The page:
This is a weekly series with things I’m reading and pondering from Charles Spurgeon. You can read the original seed thought here, or type “Thursdays With Spurgeon” in the search box to read more entries.
Study The Right Things
It is very advantageous to the Christian mind frequently to consider the deep and unsearchable attributes of God. … If we study man and make him the only object of our research, there will be a strong tendency in our minds to exaggerate his importance. We will think too much of the creature and too little of the Creator, preferring the knowledge that is to be found out by observation and reason to the divine truth that revelation alone could make known to us. …
The fleeting things of human life and the fickle thoughts and showy deeds of men are as movable and as changeable as the waters of the treacherous deep. But when we mount up, as it were, with eagles’ wings to Him Who sits upon the circle of the earth, before Whom all its inhabitants are as grasshoppers (Isaiah 40:22), we nestle in the Rock of Ages that from its eternal socket never starts and in its fixed immovability can never be disturbed.
From The Infallibility Of God’s Purpose
I read a lot of books. But in the hands-down, it’s-not-even-close category, I read the Bible more than anything else. It is the Book of books because it reveals the eternal Wisdom behind the earth’s wisdom.
Zig Ziglar used to say, “Every morning I read my Bible and I read the newspaper. That way, I know what both sides are up to.” That’s pretty good!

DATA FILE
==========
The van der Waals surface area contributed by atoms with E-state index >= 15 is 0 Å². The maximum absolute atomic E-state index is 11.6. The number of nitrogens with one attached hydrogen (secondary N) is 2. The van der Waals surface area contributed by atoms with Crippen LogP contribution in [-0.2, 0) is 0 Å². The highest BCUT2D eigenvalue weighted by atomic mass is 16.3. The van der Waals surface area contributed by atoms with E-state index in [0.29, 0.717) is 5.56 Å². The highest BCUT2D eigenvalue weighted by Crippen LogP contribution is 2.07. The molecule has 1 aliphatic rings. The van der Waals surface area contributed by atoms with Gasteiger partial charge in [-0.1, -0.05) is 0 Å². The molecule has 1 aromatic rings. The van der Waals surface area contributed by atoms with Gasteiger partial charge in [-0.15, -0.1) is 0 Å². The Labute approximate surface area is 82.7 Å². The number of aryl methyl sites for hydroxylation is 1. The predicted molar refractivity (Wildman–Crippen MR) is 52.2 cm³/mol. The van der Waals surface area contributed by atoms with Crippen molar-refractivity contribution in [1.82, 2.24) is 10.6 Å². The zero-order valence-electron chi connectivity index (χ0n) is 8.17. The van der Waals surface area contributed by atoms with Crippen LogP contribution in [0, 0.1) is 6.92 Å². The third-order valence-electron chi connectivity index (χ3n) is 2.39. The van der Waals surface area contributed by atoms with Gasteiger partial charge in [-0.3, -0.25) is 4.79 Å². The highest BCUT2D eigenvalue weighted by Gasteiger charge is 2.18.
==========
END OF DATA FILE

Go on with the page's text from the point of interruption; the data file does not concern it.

We read the Bible not just to know the Bible, but to know the One Who authored the Bible. Or, as I like to say it—
My goal in reading the Word God is to get to know the God of the Word better and better.
Charles Spurgeon would never say—nor do I—that you shouldn’t study a variety of topics. Just make sure that your priority is God’s Word. This will give you the greatest insight into other topics and will protect you from humanistic error.
“Three reasons this is not legalism:
“So let’s give heed to Mr. Ryle and never grow weary of the slow, steady, growth that comes from the daily, disciplined, increasing, love affair with reading the Bible.
‘Do not think you are getting no good from the Bible, merely because you do not see that good day by day. The greatest effects are by no means those which make the most noise, and are most easily observed. The greatest effects are often silent, quiet, and hard to detect at the time they are being produced. Think of the influence of the moon upon the earth, and of the air upon the human lungs. Remember how silently the dew falls, and how imperceptibly the grass grows. There may be far more doing than you think in your soul by your Bible-reading’ (J.C. Ryle, in Practical Religion).” —John Piper
“It is the personal element that Christian discipleship needs to emphasize. ‘The gift without the Giver is bare.’ The call of this age is a call for a new discipleship, a new following of Jesus, more like the early, simple, apostolic Christianity when the disciples left all and literally followed the Master. Nothing but a discipleship of this kind can face the destructive selfishness of the age, with any hope of overcoming it. … But if our definition of being a Christian is simply to enjoy the privileges of worship, be generous at no expense to ourselves, have a good, easy time surrounded by pleasant friends and by comfortable things, live respectably, and at the same time avoid the world’s great stress of sin and trouble because it is too painful—if this is our definition of Christianity, then surely we are a long way from following the steps of Him who trod the way with tears of anguish for a lost humanity.” —Rev. Maxwell in Charles Sheldon’s In His Steps (emphasis mine)